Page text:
But shale well production has proven to rapidly drop after one or two years, and cease significant production in five years or so. Also, wells drilled outside of sweet spots cost more and produced significantly less.

The big production from sweet spots flooded the market and lowered prices, meaning that most production has been sold at prices that don’t cover costs. If prices eventually go up, there will be less production to be sold at those prices. Some big projects in the Eagle Ford and Permian plays are producing from 25 per cent to 63 per cent less than forecast.

All of this led to the The Wall Street Journal report’s conclusion that “thousands of shale wells drilled in the last five years are pumping less oil and gas than their owners forecast to investors, raising questions about the strength and profitability of the fracking boom.”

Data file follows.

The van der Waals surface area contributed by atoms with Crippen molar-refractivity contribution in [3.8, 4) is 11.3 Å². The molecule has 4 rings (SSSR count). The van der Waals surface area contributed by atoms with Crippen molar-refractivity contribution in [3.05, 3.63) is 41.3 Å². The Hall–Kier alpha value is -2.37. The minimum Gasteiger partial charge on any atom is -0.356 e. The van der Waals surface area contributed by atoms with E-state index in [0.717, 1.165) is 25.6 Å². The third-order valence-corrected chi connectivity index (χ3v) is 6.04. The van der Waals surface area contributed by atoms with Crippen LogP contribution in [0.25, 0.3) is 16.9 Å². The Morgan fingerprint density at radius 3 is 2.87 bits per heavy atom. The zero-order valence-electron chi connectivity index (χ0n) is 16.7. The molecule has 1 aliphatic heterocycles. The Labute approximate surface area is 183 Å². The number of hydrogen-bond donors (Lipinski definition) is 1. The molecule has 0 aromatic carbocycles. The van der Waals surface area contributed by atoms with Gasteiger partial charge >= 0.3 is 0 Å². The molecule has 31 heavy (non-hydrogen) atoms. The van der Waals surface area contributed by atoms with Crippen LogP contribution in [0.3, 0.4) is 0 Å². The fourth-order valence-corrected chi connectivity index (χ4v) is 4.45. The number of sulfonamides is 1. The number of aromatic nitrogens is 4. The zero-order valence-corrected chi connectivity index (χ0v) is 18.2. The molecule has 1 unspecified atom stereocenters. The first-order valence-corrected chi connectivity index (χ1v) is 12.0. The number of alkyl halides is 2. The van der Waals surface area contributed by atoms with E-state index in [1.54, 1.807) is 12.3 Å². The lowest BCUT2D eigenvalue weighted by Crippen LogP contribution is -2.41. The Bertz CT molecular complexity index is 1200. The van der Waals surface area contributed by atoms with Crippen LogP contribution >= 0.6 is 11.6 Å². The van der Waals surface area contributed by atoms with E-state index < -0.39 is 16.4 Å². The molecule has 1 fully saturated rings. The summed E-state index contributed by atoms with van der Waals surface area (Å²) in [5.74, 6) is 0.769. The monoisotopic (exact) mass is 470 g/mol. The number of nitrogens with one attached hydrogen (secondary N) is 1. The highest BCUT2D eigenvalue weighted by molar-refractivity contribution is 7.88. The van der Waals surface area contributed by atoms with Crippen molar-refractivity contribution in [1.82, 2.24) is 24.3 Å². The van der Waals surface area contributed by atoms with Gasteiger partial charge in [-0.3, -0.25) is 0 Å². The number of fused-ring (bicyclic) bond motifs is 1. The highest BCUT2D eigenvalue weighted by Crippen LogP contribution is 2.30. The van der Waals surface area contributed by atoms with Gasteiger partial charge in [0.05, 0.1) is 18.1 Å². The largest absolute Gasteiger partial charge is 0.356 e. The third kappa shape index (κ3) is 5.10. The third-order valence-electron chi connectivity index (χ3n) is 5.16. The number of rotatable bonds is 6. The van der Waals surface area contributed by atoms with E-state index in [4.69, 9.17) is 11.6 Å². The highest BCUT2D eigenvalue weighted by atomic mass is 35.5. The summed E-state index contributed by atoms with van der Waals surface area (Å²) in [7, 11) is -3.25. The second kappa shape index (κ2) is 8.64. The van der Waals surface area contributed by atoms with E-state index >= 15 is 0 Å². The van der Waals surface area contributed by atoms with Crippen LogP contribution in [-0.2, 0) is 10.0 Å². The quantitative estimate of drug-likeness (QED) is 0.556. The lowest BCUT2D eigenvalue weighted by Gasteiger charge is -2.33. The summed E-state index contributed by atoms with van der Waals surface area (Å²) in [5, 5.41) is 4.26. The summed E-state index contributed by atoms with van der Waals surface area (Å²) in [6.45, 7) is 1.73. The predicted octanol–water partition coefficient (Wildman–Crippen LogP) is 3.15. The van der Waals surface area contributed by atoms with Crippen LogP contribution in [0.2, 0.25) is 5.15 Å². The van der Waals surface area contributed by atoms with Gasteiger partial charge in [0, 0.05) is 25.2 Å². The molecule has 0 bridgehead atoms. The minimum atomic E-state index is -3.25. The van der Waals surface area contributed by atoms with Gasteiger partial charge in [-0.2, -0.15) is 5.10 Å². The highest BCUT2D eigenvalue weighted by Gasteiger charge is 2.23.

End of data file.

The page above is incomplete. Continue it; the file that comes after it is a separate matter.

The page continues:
Since 2008, an index of U.S. oil and gas companies has fallen 43 per cent, while the S&P 500 index has more than doubled. In the last two years, equity stakes in shale oil companies have fallen from some $35 billion to roughly $6 billion. As Capital raising by US oil exploration and production companies has fallen sharply, maybe investors are finally paying attention.

The evidence of environmental damage is mounting

The annual numbers everyone should be paying attention to are these:

2018 – the hottest La Nina year ever recorded and the fourth hottest year on record. La Nina years are usually cooler. The past five years are the five hottest since the launch of reliable global measurements more than a century ago.

2018 was the hottest year ever recorded for the planet’s oceans.

The last five years are also the ocean’s five hottest. Since the oceans absorb 90 per cent of the heat trapped by greenhouse gasses (GHG’s), this is a dark omen, as is the increasing rate of ocean warming, which will be six times greater in the next 60 years than the last 60.

Analysis: Fossil-fuel emissions in 2018 increasing at the fastest rate for 7 years. 2018 saw record high measured levels of the GHG’s carbon dioxide, methane and nitrous oxide. At a time when we need to be steadily decreasing our emissions, they are increasing at a greater rate.